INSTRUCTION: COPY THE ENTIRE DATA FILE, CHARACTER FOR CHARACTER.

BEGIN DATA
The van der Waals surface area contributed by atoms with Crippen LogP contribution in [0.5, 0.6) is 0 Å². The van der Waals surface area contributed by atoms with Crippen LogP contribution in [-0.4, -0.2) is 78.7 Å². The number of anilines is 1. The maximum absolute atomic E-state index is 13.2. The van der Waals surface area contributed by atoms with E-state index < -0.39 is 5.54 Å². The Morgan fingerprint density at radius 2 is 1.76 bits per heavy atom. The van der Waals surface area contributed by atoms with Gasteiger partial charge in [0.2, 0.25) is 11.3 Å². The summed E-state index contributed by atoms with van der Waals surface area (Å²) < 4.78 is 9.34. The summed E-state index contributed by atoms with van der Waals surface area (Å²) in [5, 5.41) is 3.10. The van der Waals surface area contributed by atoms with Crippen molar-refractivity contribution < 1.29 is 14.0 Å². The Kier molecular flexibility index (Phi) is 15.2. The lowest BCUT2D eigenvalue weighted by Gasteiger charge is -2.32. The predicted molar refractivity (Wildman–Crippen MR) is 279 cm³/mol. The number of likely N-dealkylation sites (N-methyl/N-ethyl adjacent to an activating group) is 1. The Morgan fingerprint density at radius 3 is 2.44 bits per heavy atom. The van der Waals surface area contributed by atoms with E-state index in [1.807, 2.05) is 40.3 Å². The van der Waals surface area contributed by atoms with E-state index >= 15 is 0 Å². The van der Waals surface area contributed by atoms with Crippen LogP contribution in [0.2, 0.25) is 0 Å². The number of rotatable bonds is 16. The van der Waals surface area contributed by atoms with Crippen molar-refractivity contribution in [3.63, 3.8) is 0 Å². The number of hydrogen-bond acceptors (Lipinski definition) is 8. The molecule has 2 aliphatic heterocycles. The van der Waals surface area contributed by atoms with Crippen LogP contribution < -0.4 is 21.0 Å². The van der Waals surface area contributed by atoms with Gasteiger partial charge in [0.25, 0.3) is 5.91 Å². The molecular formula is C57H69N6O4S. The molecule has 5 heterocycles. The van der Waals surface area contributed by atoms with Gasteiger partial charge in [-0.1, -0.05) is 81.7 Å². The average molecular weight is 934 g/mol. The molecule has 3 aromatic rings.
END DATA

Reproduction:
The van der Waals surface area contributed by atoms with Crippen LogP contribution in [0.5, 0.6) is 0 Å². The van der Waals surface area contributed by atoms with Crippen LogP contribution in [-0.4, -0.2) is 78.7 Å². The number of anilines is 1. The maximum absolute atomic E-state index is 13.2. The van der Waals surface area contributed by atoms with E-state index < -0.39 is 5.54 Å². The Morgan fingerprint density at radius 2 is 1.76 bits per heavy atom. The van der Waals surface area contributed by atoms with Gasteiger partial charge in [0.2, 0.25) is 11.3 Å². The summed E-state index contributed by atoms with van der Waals surface area (Å²) < 4.78 is 9.34. The summed E-state index contributed by atoms with van der Waals surface area (Å²) in [5, 5.41) is 3.10. The van der Waals surface area contributed by atoms with Crippen molar-refractivity contribution < 1.29 is 14.0 Å². The Kier molecular flexibility index (Phi) is 15.2. The lowest BCUT2D eigenvalue weighted by Gasteiger charge is -2.32. The predicted molar refractivity (Wildman–Crippen MR) is 279 cm³/mol. The number of likely N-dealkylation sites (N-methyl/N-ethyl adjacent to an activating group) is 1. The Morgan fingerprint density at radius 3 is 2.44 bits per heavy atom. The van der Waals surface area contributed by atoms with E-state index in [1.807, 2.05) is 40.3 Å². The van der Waals surface area contributed by atoms with E-state index >= 15 is 0 Å². The van der Waals surface area contributed by atoms with Crippen LogP contribution in [0.2, 0.25) is 0 Å². The number of rotatable bonds is 16. The van der Waals surface area contributed by atoms with Crippen molar-refractivity contribution in [3.63, 3.8) is 0 Å². The number of hydrogen-bond acceptors (Lipinski definition) is 8. The molecule has 2 aliphatic heterocycles. The van der Waals surface area contributed by atoms with Crippen LogP contribution < -0.4 is 21.0 Å². The van der Waals surface area contributed by atoms with Gasteiger partial charge in [0.25, 0.3) is 5.91 Å². The molecular formula is C57H69N6O4S. The molecule has 5 heterocycles. The van der Waals surface area contributed by atoms with Gasteiger partial charge in [-0.1, -0.05) is 81.7 Å². The average molecular weight is 934 g/mol. The molecule has 3 aromatic rings.